There are some great project management tools and techniques such as Six Sigma and Monte Carlo that can boost your productivity. Sometimes these techniques, if used too early, may be too strong a medicine for your organization.
I often advocate fairly basic techniques for understanding how a project or process is going. Often I’ve been involved in some energetic discussions on the value of measuring in basic ways such things as project schedule durations and software defect repair rates. In many cases it seems the basic approach was not compelling to folks because … it was too simple. I’ve found this reaction to be all too common.
Software Defect Repair Question Starts It All
In a company I worked for I pioneered some deep insights into how well we performed in repairing product defects. I received an award that literally stated “For Knowing More About [Defect] Trends Than Anyone Else In [the Company].” These insights however were based upon very basic measurements.
I simply collected up all the times it took to repair defects, averaged them up by month, and charted them out month by month. Wow. It was taking us about fourteen days on average to fix a defect. To fix 95% of the defects that came in on any given day was taking us about 28 days. We were faster at defect repairs towards the end of the project then we were at the beginning. The trend showed a consistently increasing defect repair rate over the development process for every product.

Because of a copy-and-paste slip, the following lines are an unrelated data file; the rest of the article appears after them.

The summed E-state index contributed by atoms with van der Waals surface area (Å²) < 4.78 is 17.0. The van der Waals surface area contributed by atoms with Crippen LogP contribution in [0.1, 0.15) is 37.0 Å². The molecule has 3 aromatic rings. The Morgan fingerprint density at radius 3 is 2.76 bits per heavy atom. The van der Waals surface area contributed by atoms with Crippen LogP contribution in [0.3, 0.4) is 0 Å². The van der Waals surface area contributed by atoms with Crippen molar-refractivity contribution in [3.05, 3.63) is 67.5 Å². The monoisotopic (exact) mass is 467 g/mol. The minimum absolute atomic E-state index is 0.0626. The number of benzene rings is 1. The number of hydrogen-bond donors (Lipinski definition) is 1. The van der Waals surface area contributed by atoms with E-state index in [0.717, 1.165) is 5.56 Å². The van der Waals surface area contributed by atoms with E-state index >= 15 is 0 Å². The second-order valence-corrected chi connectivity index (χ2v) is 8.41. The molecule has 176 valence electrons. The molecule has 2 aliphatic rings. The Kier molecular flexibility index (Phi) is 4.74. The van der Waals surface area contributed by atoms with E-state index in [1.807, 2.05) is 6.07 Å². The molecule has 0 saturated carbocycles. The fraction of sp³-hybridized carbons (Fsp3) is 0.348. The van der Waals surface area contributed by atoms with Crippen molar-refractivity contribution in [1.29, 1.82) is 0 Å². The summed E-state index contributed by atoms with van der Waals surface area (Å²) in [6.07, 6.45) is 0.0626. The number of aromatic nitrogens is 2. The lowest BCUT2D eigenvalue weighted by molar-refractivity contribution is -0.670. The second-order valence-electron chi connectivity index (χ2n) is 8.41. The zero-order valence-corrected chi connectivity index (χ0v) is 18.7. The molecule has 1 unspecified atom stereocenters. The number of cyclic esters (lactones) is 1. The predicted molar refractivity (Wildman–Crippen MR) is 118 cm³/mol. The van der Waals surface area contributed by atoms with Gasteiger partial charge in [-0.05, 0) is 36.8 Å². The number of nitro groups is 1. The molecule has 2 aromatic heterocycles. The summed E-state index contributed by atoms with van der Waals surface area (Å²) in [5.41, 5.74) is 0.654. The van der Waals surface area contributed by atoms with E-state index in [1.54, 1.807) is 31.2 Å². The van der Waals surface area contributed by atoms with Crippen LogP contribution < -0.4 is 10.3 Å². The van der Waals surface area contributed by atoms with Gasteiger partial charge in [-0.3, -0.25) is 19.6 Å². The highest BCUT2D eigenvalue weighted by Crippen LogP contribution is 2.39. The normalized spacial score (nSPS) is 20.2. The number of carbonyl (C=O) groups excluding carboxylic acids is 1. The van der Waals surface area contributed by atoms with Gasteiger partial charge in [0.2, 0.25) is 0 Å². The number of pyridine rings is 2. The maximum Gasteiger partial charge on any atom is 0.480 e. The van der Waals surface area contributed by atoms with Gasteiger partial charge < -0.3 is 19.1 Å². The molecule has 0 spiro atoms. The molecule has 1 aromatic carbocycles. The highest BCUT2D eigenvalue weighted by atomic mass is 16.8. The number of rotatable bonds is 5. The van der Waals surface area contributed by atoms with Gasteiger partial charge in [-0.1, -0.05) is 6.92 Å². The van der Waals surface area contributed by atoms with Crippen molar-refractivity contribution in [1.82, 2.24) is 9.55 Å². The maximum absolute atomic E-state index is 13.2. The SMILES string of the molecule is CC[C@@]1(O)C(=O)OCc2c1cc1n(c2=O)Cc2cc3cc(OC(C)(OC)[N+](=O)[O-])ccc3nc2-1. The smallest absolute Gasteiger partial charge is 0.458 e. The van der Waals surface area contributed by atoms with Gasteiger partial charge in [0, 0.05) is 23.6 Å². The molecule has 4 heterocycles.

Nevertheless, if I asked a development manager how long it generally took to repair the typical defect, I would get an answer of from three to five days. So clearly there was a disconnect between the daily perception of how long it took and how long it really took. So the solution was simple. Keep track of how long repairs were really taking during development and use that insight when making decisions and commitments. Simple, yes? Yes, it was too simple. We need to do something serious it was decided. Something on steroids!
Six Sigma To The Rescue
To improve our project management the company decided to revive its old interest in Six Sigma. Everyone was to be trained. Once everyone was trained, all our insights and decisions would then be based upon rock solid evidence and hard data. Numbers would now have meaning and would be accurate indications of how things were going. Improvement efforts would result in real and lasting improvements.
OK, I like Six Sigma. I had been thoroughly trained by the Air Force in Total Quality Management which included extensive work in Statistical Process Control. I loved this stuff. I was happy to earn the various colored belts in Six Sigma. I was working on the premier product for our company at the time, so I would have plenty of opportunity to employ the techniques. Since Six Sigma was a company initiative, people would understand where I’m coming from and they wouldn’t freak out over the numbers and the charts. Great. I’m looking forward to this. I enrolled in and completed the on-line Six Sigma Green Belt course.